By John Clements
There is a truth to this modern-day study of swords that eludes many students and enthusiasts. It is a simple fact that virtually no one ever gets to use a quality sharp blade full force on realistic target materials. That is, to cut, cleave, chop, hack, slice, and slash against portions of raw meat and bone positioned to simulate a historical encounter. For that matter, few get to experiment by striking in this way at accurate reconstructions of various hard and soft armors, either.
So, even as efforts are made to have the most accurate replica blades and exercise with them in the most genuine manner possible using a sound understanding of authentic techniques and movements, in terms of the actual results that such violent motions would have produced there is arguably much that is missed. Just how it is that sword blades of different shapes and widths, different cross-sectional geometries and edge-bevels, and different weights and curvatures intertwine such elements to produce different traumatic effects in close combat is still a huge unknown. Ironically, insight into some of these lessons can be gained from the most unexpected of places with which nearly everyone has some ordinary experience: your kitchen.
If we compare different kinds of swords to the different kinds of knives one might commonly find in a typical kitchen, the reasons why there are so many variations and kinds of swords becomes clearer. In a modern kitchen you will find many types of knives and cutting implements. Most everyone understands this and has some experience in how each of these is designed for a particular purpose and meets a specialized role. You might have a large butcher knife, a serrated steak-knife, a small paring-knife, a blunt butter knife, a heavy meat-cleaver, and a sharp carving knife. Some of these blades will be wider, others will be thinner, some will be straight or curved, some exceptionally keen, and others will have rounded or tapered points. There is a best tool for each job and it’s taken a long time for each tool to be designed as a specialized blade for use with a skilled hand.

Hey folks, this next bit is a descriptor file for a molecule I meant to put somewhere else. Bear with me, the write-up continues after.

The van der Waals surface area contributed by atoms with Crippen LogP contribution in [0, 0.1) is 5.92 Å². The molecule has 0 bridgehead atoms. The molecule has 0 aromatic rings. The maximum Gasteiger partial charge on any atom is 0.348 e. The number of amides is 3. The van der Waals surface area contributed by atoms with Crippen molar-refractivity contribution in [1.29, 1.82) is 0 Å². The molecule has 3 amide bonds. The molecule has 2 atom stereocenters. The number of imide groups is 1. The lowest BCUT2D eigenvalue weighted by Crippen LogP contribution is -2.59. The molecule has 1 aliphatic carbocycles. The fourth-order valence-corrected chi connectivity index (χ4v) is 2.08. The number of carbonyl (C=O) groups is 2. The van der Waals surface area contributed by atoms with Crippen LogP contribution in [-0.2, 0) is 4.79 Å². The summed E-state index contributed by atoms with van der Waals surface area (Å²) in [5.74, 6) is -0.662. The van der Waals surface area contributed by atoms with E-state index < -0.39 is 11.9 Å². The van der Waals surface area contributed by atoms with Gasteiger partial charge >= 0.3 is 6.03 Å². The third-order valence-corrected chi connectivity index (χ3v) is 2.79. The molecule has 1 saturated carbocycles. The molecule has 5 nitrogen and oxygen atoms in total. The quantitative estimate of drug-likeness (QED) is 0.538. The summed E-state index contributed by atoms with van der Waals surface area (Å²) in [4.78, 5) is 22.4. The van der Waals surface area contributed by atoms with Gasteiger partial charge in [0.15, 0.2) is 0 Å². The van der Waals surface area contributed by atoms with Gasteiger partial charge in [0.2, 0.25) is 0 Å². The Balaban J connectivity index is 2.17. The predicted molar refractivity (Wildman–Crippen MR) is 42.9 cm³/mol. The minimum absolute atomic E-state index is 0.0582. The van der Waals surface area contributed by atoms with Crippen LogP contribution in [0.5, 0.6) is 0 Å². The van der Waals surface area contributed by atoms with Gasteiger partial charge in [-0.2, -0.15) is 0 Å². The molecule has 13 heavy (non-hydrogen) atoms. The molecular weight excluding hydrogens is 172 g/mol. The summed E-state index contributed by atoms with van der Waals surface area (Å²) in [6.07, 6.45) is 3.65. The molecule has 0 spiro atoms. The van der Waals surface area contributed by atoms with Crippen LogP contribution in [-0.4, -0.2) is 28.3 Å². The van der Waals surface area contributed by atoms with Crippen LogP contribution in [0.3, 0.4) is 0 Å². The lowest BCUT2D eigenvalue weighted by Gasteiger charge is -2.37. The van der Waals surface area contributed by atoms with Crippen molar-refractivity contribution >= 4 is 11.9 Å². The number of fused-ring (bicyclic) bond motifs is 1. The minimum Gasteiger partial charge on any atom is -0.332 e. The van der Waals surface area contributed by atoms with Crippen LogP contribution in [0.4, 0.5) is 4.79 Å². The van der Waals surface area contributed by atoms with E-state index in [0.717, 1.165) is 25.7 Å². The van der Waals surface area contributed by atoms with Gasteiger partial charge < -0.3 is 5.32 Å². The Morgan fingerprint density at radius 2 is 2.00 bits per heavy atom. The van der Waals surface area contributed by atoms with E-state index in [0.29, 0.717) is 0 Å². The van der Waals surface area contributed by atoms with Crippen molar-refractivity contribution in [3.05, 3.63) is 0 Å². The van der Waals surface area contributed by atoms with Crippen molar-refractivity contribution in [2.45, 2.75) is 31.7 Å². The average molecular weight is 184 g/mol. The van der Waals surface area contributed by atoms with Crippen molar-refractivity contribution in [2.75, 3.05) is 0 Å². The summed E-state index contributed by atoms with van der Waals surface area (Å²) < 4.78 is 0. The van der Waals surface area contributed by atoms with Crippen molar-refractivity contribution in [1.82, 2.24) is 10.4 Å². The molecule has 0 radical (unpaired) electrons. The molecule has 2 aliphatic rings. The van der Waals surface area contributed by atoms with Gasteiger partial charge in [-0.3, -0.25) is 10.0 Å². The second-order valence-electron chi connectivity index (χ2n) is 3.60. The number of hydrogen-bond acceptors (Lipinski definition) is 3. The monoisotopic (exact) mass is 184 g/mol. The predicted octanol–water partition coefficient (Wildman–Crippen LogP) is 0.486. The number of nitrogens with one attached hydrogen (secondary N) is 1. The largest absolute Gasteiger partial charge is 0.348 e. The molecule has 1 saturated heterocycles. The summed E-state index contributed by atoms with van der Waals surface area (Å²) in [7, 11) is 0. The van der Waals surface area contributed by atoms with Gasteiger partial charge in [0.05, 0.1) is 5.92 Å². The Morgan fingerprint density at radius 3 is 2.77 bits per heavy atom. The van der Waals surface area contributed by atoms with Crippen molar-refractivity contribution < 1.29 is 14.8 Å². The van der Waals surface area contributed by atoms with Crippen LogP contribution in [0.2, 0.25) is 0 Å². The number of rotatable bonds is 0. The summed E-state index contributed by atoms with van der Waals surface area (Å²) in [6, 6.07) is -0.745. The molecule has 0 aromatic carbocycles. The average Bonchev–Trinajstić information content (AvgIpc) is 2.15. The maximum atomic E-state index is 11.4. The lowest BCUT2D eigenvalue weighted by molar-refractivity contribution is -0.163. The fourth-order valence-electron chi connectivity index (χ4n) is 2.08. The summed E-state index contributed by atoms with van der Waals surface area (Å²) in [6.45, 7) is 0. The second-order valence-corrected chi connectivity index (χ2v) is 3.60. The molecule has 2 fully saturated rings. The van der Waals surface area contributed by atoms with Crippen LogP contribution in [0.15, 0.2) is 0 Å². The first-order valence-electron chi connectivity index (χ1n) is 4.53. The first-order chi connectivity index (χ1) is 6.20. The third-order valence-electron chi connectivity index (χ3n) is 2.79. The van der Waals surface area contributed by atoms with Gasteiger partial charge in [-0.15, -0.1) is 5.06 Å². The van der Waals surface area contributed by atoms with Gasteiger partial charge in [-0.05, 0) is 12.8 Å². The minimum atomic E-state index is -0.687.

Nearly everyone has at one time or another experienced the results of using the wrong knife for the wrong job. When you’re using a tool that’s the wrong shape or one that’s not sharp enough anymore you don’t get good results. And, it makes your work harder. You don’t need to carve a tomato with a meat cleaver or chop with a serrated knife and you don’t really want to slice raw meat with a bread knife. On top of this, many of us have experienced what happens when our kitchen knives become dull and just don’t perform as well as they used to.
Obviously, it takes a certain skill to learn how to use each particular implement in their proper manner. While any one can be used by novices (or total incompetents), just as with fighting blades, they find their best application when being guided by a skilled expert. Historically speaking, swords are very similar to this. Whereas kitchen knives are all designed to work on food, swords were all designed to work on opponents. But, with either there are different tools used somewhat differently. Each is a compromise in design better at some things and not others.
The only real difference, we might say, is that today it’s much easier to obtain high quality reliable kitchen implements, whereas finding an accurate and trustworthy sword that is an authentic replica of a historical model is more difficult. On top of this, finding qualified instruction in how to handle them effectively can be just as daunting. After all, we do a lot of cooking and preparing of food nowadays but very little actual lethal swordplay.
About the author:
A recognized international expert, John Clements is one of the world’s foremost instructors of Medieval and Renaissance fighting arts. Having pursued the craft since 1980, he has taught and lectured in 17 countries.